By on August 27, 2020

gm

There’s nothing green about the 2020 (or near identical 2021) Corvette Stingray’s powertrain, but those who developed General Motors’ new mid-engine sports car will apparently have a say in the development of virtuous vehicles to come.

A new report, backed up by GM, claims the Corvette’s engineering team will set up shop in the General’s exhaust-free autonomous and electric vehicles program come September.

Citing an internal source, corvetteforum.com revealed Thursday that the Corvette Engineering team will be moved from the Global Projects program that only just birthed the C8, and onto future green products. GM’s committed to going emissions-free, mentioning to whomever will listen that its future is all-electric. The pandemic has done nothing to temper that outlook.

Ken Morris, Vice President of Autonomous and Electric Vehicle Programs, confirmed the move, telling Corvette Forum, “General Motors is committed to an all-electric future. I’m excited to be putting the team that redefined supercar performance, design and attainability in key roles to help us integrate and execute our EVs to those same high standards.”

While the news left many wondering what this all means for the expected Z06 and ZR1 variants of the C8 Corvette, the report’s author soon confirmed that the remainder of the C8 program is a go.

It’s possible the hotter versions of the C8 might source some of their ponies from electrons, not hydrocarbons. GM, like Ford, is certainly eager to prove to customers that electrification can improve the sporting experience, not hamper it.

As for who goes where inside GM, InsideEVs reports:

In practical terms, the shift will see Tadge Juechter stay on as the Executive Chief Engineer for Global Corvette. He has been involved with the Corvette program for its past three generations. Ed Piatek, the Corvette Chief Engineer will have a new role and title: Chief Engineer – Future Product. Finally, Josh Holder is being named Chief Engineer for Global Corvette, taking Piatek’s place.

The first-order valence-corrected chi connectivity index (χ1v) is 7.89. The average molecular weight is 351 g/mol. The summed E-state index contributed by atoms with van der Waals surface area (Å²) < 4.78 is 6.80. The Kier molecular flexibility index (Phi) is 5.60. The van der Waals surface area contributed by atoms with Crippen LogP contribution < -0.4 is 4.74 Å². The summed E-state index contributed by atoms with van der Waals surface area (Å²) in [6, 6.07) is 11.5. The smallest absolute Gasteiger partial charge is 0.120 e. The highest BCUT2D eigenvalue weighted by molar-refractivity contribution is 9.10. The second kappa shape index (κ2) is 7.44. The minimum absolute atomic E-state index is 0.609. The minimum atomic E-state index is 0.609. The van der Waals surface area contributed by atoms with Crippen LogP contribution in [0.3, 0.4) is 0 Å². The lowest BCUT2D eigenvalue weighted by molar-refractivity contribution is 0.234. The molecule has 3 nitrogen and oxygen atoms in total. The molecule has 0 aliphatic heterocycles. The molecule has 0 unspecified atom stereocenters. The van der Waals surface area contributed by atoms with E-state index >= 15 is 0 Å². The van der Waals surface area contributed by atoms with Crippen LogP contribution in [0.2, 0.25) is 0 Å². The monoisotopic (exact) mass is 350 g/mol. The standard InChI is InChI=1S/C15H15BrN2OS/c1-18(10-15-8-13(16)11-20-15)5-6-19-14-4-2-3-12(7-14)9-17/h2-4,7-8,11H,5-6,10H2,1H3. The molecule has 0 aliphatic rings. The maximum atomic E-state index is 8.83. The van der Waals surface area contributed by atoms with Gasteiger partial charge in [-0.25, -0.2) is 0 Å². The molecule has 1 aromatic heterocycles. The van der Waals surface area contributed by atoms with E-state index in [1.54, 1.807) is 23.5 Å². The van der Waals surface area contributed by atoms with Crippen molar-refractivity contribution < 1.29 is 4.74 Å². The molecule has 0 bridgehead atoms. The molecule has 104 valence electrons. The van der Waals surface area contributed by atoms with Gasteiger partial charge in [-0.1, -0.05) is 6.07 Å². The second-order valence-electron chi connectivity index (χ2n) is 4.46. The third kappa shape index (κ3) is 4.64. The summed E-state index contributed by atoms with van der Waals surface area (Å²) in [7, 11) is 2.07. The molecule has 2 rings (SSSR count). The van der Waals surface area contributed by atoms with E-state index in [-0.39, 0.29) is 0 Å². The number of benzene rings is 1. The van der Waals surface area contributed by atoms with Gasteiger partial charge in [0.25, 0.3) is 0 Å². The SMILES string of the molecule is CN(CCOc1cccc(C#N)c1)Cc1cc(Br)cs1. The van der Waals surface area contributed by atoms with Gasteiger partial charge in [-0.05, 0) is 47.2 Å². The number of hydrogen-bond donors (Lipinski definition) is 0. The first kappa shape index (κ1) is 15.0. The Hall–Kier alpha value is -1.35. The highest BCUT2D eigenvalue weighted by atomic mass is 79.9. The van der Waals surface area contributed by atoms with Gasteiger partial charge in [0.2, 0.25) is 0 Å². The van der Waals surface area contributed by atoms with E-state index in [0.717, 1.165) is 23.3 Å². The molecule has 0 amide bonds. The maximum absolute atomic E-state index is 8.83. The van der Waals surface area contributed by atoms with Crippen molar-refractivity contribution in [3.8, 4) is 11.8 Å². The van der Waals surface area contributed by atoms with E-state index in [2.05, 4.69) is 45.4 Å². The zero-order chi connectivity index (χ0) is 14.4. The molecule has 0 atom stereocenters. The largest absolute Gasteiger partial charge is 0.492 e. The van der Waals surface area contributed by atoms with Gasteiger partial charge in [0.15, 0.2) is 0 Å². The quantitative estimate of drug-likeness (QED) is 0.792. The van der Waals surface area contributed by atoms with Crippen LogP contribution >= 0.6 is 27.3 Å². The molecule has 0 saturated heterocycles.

Thus far, GM’s official future product plans do not include an electric sports car, with pickups and crossovers being the go-to bodystyles. That’s where volume lies, at least in the non-electric world. With the Corvette team’s move, this could all change.

[Image: General Motors]

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37 Comments on “Report: GM Moves Corvette Braintrust to Electric Vehicle File...”


  • avatar
    MeJ

    I think it’s a smart move considering the Corvette is one of the only GM vehicles most people are interested in.

    • 0 avatar
      JMII

      Agreed. Its seems the Corvette team actually cares vs the rest of GM that just pushes out whatever they are told to do and goes home early. However I believe that is because the Corvette team is given a much larger budget and shares engineers with their professional racing team. One of the reasons I bought a C7 is because the tech is truly impressive, the engineers did an amazing job with the car. Even more so with the C8 it seems.

      I believe we are also seeing a shift in the concept behind EVs. At first they were alternatives to gas, nothing but small eco-boxes nobody purchased outside of the Prius. Now they are beginning to leverage the instant torque and performance aspects to make cars faster. Telsa started with a roadster, its clear they figured this out early on: people will pay more for performance so if EV tech is expensive best to put into a pricey sports car.

      • 0 avatar
        Erikstrawn

        Prius is not an EV. Funny how many people I’ve seen make that statement lately.